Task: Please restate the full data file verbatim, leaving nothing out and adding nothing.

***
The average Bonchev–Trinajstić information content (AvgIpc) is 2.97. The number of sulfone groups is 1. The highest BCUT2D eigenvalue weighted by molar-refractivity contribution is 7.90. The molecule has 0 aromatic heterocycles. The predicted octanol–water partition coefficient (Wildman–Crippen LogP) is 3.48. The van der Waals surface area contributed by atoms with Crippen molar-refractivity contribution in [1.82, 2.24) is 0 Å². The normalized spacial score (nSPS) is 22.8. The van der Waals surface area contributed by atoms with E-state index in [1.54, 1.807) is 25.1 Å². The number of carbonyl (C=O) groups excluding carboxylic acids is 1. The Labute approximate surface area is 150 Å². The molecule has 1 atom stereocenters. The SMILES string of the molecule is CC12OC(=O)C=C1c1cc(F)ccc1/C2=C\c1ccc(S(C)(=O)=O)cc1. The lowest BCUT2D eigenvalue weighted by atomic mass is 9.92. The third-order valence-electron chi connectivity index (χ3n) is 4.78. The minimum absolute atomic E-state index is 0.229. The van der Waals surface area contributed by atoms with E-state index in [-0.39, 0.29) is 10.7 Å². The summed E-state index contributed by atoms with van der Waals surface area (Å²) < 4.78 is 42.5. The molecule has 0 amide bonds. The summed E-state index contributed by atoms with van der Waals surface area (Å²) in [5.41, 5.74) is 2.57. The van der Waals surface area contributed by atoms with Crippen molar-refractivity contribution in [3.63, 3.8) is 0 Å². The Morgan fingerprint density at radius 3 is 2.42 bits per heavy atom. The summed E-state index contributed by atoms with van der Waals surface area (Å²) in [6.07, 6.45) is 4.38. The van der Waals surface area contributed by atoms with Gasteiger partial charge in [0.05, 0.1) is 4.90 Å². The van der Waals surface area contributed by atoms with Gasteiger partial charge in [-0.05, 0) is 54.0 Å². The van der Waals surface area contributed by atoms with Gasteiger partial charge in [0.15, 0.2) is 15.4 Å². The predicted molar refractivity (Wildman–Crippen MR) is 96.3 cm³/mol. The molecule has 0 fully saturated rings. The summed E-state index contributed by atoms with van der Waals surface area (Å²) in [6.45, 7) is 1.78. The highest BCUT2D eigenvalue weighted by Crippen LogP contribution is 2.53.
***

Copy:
The average Bonchev–Trinajstić information content (AvgIpc) is 2.97. The number of sulfone groups is 1. The highest BCUT2D eigenvalue weighted by molar-refractivity contribution is 7.90. The molecule has 0 aromatic heterocycles. The predicted octanol–water partition coefficient (Wildman–Crippen LogP) is 3.48. The van der Waals surface area contributed by atoms with Crippen molar-refractivity contribution in [1.82, 2.24) is 0 Å². The normalized spacial score (nSPS) is 22.8. The van der Waals surface area contributed by atoms with E-state index in [1.54, 1.807) is 25.1 Å². The number of carbonyl (C=O) groups excluding carboxylic acids is 1. The Labute approximate surface area is 150 Å². The molecule has 1 atom stereocenters. The SMILES string of the molecule is CC12OC(=O)C=C1c1cc(F)ccc1/C2=C\c1ccc(S(C)(=O)=O)cc1. The lowest BCUT2D eigenvalue weighted by atomic mass is 9.92. The third-order valence-electron chi connectivity index (χ3n) is 4.78. The minimum absolute atomic E-state index is 0.229. The van der Waals surface area contributed by atoms with E-state index in [-0.39, 0.29) is 10.7 Å². The summed E-state index contributed by atoms with van der Waals surface area (Å²) < 4.78 is 42.5. The molecule has 0 amide bonds. The summed E-state index contributed by atoms with van der Waals surface area (Å²) in [5.41, 5.74) is 2.57. The van der Waals surface area contributed by atoms with Crippen molar-refractivity contribution in [3.63, 3.8) is 0 Å². The Morgan fingerprint density at radius 3 is 2.42 bits per heavy atom. The summed E-state index contributed by atoms with van der Waals surface area (Å²) in [6.07, 6.45) is 4.38. The van der Waals surface area contributed by atoms with Gasteiger partial charge in [0.05, 0.1) is 4.90 Å². The van der Waals surface area contributed by atoms with Gasteiger partial charge in [-0.05, 0) is 54.0 Å². The van der Waals surface area contributed by atoms with Gasteiger partial charge in [0.15, 0.2) is 15.4 Å². The predicted molar refractivity (Wildman–Crippen MR) is 96.3 cm³/mol. The molecule has 0 fully saturated rings. The summed E-state index contributed by atoms with van der Waals surface area (Å²) in [6.45, 7) is 1.78. The highest BCUT2D eigenvalue weighted by Crippen LogP contribution is 2.53.